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Many people seem to know the following. Personally, I don't quite understand it though and maybe I'm wrong. It's the fact that "a vector bundle on an open subscheme extends in only one way to a vector bundle on the entire scheme" (under some dimension hypothesis). Let me be more precise.

By a vector bundle I will actually mean a coherent locally free sheaf on $X$. A scheme will be noetherian and connected.

Let $U$ be an open subscheme of a scheme $X$ and let $E$ be a vector bundle on $U$. Suppose that the complement $Y$ of $U$ has codimension $\textrm{codim}(Y,X) \geq 2$. Let $F$ be a vector bundle on $X$ extending $E$, i.e., $F|_{U} = E$. Then any other extension of $E$ to $X$ is isomorphic to $F$.

I can kind of see why this goes wrong in codimension 1. The subscheme $Y$ is a divisor and these correspond to line bundles in a way. One could then just tensor an extension of $E$ with any line bundle $L$ on $X$, right?

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up vote 23 down vote accepted

This is true if $X$ satisfies Serre's condition $S_2$, i.e. $\mathcal O_X$ is $S_2$. Then a vector bundle is $S_2$ since locally it is isomorphic to $\mathcal O_X^n$.

More generally, a coherent sheaf $F$ on a Japanese scheme (for example: $X$ is of finite type over a field) which is $S_2$ has a unique extension from an open subset $U$ with $\operatorname{codim} (X\setminus U)\ge 2$. This follows at once from the cohomological characterization of $S_2$.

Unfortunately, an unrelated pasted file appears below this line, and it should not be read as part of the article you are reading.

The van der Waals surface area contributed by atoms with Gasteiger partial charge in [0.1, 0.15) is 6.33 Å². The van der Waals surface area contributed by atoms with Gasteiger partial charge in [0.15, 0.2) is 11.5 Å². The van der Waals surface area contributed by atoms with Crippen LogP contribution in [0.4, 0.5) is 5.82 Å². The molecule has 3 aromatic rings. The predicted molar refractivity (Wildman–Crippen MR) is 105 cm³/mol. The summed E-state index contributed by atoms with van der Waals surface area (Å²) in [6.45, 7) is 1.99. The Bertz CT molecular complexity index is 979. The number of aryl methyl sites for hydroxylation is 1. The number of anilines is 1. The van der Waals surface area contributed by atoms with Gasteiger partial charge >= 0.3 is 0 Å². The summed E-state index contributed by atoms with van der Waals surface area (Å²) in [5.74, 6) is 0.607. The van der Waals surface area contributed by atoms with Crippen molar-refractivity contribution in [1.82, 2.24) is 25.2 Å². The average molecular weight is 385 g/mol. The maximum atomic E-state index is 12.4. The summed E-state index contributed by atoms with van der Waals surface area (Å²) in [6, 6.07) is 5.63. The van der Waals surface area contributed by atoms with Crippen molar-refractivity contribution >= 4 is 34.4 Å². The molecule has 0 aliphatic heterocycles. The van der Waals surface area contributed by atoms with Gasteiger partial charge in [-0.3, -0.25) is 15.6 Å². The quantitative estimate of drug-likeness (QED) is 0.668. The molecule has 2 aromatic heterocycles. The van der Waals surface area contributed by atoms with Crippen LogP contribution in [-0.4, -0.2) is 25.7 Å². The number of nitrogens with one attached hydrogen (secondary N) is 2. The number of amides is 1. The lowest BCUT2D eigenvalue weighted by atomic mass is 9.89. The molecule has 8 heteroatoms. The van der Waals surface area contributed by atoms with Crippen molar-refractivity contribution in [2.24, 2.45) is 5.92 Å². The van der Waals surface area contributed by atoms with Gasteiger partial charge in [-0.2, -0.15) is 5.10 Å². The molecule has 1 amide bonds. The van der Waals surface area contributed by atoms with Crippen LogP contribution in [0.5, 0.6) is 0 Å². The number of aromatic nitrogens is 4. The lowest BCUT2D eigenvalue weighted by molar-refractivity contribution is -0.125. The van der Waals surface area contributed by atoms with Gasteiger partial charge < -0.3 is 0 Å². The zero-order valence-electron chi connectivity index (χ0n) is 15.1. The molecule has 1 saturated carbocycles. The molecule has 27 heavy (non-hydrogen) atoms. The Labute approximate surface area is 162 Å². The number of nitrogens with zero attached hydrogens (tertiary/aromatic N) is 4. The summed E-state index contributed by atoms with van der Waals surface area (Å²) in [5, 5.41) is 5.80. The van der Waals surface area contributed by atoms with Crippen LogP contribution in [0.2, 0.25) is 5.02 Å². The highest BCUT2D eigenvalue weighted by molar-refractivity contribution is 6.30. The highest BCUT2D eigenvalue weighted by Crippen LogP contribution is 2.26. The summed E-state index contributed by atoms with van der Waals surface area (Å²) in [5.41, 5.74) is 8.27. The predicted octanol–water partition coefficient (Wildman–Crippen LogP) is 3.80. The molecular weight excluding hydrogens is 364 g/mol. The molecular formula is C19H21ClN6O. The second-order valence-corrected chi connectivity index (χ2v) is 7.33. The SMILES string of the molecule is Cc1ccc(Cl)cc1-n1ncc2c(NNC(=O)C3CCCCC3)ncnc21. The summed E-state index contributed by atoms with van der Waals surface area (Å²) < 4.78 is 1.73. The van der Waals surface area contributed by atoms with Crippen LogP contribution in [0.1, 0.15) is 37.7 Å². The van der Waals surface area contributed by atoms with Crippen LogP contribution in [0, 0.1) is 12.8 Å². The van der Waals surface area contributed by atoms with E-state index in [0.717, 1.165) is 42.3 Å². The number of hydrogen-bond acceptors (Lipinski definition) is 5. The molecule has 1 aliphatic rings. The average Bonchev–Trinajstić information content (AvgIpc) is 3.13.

Thus, another name for the $S_2$-sheaves: they are sheaves which are saturated in codimension 2, and another name for the $S_2$-fication: saturation in codimension 2.

P.S. Of course, by Serre's criterion, normal = $S_2+R_1$. So the above statement is true for any normal (e.g. smooth) variety.

P.P.S. And of course, Gorenstein implies Cohen-Macaulay implies $S_2$. So the statement is also true for hypersurfaces and complete intersections, which could be very singular and non-reduced.

Edit to define some terms:

  1. A Japanese (or Nagata) ring is a ring obtained from a ring finitely generated over a field or $\mathbb Z$ by optionally applying localizations and completions. The property used here is that for a Japanese ring $R$, its integral closure (normalization) $\tilde R$ is a finitely generated $R$-module. This is important because the $S_2$-fication $S_2(R)$ lies between $R$ and $\tilde R$.

  2. A coherent sheaf $F$ satisfies $S_n$ if for any point $x\in Supp(F)$, one has $$ depth_x (F) \ge \min(\dim_x Supp(F),n) $$ If $F$ locally corresponds to an $R$-module $M$, and $x$ to a prime ideal $p$, then the depth is the length of a maximal regular sequence $(f_1,\dots, f_k)$ of elements of $R_p$ for $M_p$ (so, $f_1$ is a nonzerodivisor in $M_p$, etc.).

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"Japanese scheme"?? :D :D – Qfwfq Apr 22 '10 at 12:43
Very satisfactory answer! – Qfwfq Apr 22 '10 at 12:52
Dear VA, sorry for my ignorance: what is the definition of (S_2) for sheaves? – Hailong Dao Apr 22 '10 at 15:15
Thank you for providing the definitions. – Hailong Dao Apr 22 '10 at 16:43